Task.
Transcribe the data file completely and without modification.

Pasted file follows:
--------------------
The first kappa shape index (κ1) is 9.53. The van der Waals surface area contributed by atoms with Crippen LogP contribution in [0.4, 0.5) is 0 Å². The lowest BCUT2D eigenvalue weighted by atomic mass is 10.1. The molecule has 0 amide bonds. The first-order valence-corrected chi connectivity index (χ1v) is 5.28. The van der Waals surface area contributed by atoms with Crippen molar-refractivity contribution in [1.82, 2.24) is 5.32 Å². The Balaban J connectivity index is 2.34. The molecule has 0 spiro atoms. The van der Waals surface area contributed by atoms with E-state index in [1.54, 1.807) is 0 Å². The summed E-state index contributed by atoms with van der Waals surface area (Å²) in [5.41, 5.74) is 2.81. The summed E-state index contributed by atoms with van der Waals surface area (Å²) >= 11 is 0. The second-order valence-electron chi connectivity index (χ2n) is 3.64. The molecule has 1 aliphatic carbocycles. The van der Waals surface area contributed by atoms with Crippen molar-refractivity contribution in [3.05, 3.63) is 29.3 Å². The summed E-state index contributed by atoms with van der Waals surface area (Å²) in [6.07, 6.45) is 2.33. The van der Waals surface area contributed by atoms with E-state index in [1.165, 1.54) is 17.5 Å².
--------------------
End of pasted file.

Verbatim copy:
The first kappa shape index (κ1) is 9.53. The van der Waals surface area contributed by atoms with Crippen LogP contribution in [0.4, 0.5) is 0 Å². The lowest BCUT2D eigenvalue weighted by atomic mass is 10.1. The molecule has 0 amide bonds. The first-order valence-corrected chi connectivity index (χ1v) is 5.28. The van der Waals surface area contributed by atoms with Crippen molar-refractivity contribution in [1.82, 2.24) is 5.32 Å². The Balaban J connectivity index is 2.34. The molecule has 0 spiro atoms. The van der Waals surface area contributed by atoms with E-state index in [1.54, 1.807) is 0 Å². The summed E-state index contributed by atoms with van der Waals surface area (Å²) in [5.41, 5.74) is 2.81. The summed E-state index contributed by atoms with van der Waals surface area (Å²) >= 11 is 0. The second-order valence-electron chi connectivity index (χ2n) is 3.64. The molecule has 1 aliphatic carbocycles. The van der Waals surface area contributed by atoms with Crippen molar-refractivity contribution in [3.05, 3.63) is 29.3 Å². The summed E-state index contributed by atoms with van der Waals surface area (Å²) in [6.07, 6.45) is 2.33. The van der Waals surface area contributed by atoms with E-state index in [1.165, 1.54) is 17.5 Å².